While my Christmas holidays featured delights like prawns and ocean swims, a good chunk was spent chasing after my toddler who finally decided to walk.
But the chaos and instability of a small person upright for the first time pales in comparison to the hectic scenes of flogging stuff online.
Being in my home for extended periods of time is always a threat to the items that reside in it.
Dress I never wore? That could be $20 in my wallet.
Outdoor table setting we haven’t used in more than 12 months? $700.
Walker my son no longer needs? $30.
The mental load of being ghosted, negotiating prices, spotting scams and arranging pick-ups?
Far from priceless.
It was during the eleventy-billionth message exchange I’d had with someone over a $5 toy when I realised this wheeling and dealing was really taking the joy out of spring cleaning.
As the dedicated “Facebook Marketplace person” in my household, my partner is eternally grateful for my efforts.
A self-proclaimed hoarder, he was never going to be cut out for the wild west of the likes of Gumtree, eBay and Depop.
If you’re also the second-hand seller in your family — I see you.
And it’s time we talked about the mental load of listing stuff online.
‘Hi, is this still available?’
Triggering isn’t it.
A seemingly simple and polite question that nine times out of 10 results in being ghosted.
And ghosting isn’t the only term typically reserved for modern dating that translates in the online selling world too.
There’s also benching (revisiting you if another option falls through), breadcrumbing (leading you on with no intention of committing) and being left on read — just to name a few heinous crimes.
I respect using these platforms as a place to window shop, but for the love of all people who are already spending way too much wasted time on their phone, can we shift to only asking about availability if we plan to buy?
Classified scams aren’t new, but over the holiday break they seemed to be in overdrive.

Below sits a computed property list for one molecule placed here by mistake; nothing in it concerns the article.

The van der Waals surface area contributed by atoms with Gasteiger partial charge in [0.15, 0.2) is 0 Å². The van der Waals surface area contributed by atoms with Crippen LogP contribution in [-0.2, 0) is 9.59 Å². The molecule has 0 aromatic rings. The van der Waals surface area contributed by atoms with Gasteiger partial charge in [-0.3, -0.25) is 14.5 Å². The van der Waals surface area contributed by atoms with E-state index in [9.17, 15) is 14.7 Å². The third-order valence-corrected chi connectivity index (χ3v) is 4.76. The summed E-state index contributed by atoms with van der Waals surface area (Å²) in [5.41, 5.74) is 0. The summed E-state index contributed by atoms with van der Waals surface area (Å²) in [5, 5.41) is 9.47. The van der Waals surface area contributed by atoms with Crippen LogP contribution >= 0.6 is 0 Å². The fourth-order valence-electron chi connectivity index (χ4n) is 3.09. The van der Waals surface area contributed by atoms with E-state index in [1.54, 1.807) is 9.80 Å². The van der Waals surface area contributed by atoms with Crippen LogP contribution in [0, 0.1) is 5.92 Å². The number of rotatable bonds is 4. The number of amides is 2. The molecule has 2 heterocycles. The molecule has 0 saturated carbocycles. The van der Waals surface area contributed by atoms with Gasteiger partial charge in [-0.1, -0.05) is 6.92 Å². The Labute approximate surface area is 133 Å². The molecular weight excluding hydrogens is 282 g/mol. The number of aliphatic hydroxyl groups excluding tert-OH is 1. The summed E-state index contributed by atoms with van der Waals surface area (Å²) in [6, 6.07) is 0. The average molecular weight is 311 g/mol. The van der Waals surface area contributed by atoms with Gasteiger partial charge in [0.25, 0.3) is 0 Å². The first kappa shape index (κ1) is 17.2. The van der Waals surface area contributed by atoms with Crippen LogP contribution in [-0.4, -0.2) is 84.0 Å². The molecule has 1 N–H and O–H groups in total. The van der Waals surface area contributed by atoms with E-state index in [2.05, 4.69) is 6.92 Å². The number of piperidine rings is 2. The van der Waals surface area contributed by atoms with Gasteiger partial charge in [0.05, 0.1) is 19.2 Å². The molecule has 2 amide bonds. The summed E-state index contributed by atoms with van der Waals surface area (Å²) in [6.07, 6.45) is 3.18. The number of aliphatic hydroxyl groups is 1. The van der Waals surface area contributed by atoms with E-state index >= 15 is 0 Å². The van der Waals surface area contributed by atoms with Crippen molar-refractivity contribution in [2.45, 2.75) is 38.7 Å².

After all, what’s more in the spirit of Christmas than stealing from people?
I saw a lot of friends and family sharing similar experiences around scams including overpayment and missing payment.
Being on alert for scams is exhausting — as is beating yourself up afterwards for falling, or in my case, almost falling for one.
A “gentle-looking older lady” responded immediately to a $700 listing I had, and asked for the item’s location, how long I had owned it, and what condition it was in (all these details were in the listing, mind you).
She said she was out of town but would pay using PayID and send her son to collect the following day.
From there I was asked for my PayID details, and then sent a falsified screenshot to say it didn’t work and that she needed more information.
Some of which I gave her, before becoming suspicious and blocking the account.
It’s a pretty common script, so if that’s news to you, be on the lookout.
These attempts have since been frequent, and I’ve been using Facebook’s “report buyer as scam” option before blocking them.
It’s annoying dealing with tire-kickers, but scammers even more so.
I was angry at myself for almost falling victim, and angry knowing that vulnerable people would be losing money to such cons.
I can’t quit
Aside from ghosting and fake buyers, there is also being stood up at the agreed collection time and even being abused for rejecting a low-ball offer.
Selling stuff online can be a wild, soul-sucking ride.
Much like a lot of the energy it takes to run a household and complete life admin, the mental load of dealing with online listings is real.
But I’ll keep doing it.
Because like most of the time-wasting things I partake in on my phone, I’m addicted.
Nothing in my house is safe.
And the extra cash doesn’t hurt either.
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